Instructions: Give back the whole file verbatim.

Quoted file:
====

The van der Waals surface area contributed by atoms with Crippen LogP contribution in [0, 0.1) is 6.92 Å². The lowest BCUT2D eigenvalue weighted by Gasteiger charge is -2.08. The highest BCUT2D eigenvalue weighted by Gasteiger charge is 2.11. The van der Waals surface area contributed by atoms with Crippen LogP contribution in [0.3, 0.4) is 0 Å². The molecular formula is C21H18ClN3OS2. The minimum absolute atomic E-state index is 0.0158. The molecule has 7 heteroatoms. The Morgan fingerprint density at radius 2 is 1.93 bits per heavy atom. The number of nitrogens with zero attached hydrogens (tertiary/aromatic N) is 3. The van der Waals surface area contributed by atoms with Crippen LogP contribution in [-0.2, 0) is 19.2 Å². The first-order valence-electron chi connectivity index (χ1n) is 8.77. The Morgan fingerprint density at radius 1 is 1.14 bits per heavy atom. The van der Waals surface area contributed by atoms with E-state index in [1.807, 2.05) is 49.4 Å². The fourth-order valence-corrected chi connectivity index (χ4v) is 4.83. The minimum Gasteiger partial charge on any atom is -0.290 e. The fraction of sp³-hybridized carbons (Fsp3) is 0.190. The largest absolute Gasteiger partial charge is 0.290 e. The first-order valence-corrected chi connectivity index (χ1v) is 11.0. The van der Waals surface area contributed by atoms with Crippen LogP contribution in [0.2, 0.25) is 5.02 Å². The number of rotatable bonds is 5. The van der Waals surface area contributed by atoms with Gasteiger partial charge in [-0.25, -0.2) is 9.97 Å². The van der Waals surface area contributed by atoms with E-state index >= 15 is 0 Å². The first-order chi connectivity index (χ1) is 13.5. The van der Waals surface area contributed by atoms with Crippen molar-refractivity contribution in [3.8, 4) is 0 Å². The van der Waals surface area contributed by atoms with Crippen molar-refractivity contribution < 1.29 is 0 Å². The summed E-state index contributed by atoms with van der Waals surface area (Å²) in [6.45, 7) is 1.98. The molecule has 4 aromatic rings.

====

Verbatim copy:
The van der Waals surface area contributed by atoms with Crippen LogP contribution in [0, 0.1) is 6.92 Å². The lowest BCUT2D eigenvalue weighted by Gasteiger charge is -2.08. The highest BCUT2D eigenvalue weighted by Gasteiger charge is 2.11. The van der Waals surface area contributed by atoms with Crippen LogP contribution in [0.3, 0.4) is 0 Å². The molecular formula is C21H18ClN3OS2. The minimum absolute atomic E-state index is 0.0158. The molecule has 7 heteroatoms. The Morgan fingerprint density at radius 2 is 1.93 bits per heavy atom. The number of nitrogens with zero attached hydrogens (tertiary/aromatic N) is 3. The van der Waals surface area contributed by atoms with Crippen LogP contribution in [-0.2, 0) is 19.2 Å². The first-order valence-electron chi connectivity index (χ1n) is 8.77. The Morgan fingerprint density at radius 1 is 1.14 bits per heavy atom. The van der Waals surface area contributed by atoms with E-state index in [1.807, 2.05) is 49.4 Å². The fourth-order valence-corrected chi connectivity index (χ4v) is 4.83. The minimum Gasteiger partial charge on any atom is -0.290 e. The fraction of sp³-hybridized carbons (Fsp3) is 0.190. The largest absolute Gasteiger partial charge is 0.290 e. The first-order valence-corrected chi connectivity index (χ1v) is 11.0. The van der Waals surface area contributed by atoms with Crippen LogP contribution in [0.2, 0.25) is 5.02 Å². The number of rotatable bonds is 5. The van der Waals surface area contributed by atoms with Gasteiger partial charge in [-0.25, -0.2) is 9.97 Å². The van der Waals surface area contributed by atoms with E-state index >= 15 is 0 Å². The first-order chi connectivity index (χ1) is 13.5. The van der Waals surface area contributed by atoms with Crippen molar-refractivity contribution in [3.8, 4) is 0 Å². The van der Waals surface area contributed by atoms with Crippen molar-refractivity contribution < 1.29 is 0 Å². The summed E-state index contributed by atoms with van der Waals surface area (Å²) in [6.45, 7) is 1.98. The molecule has 4 aromatic rings.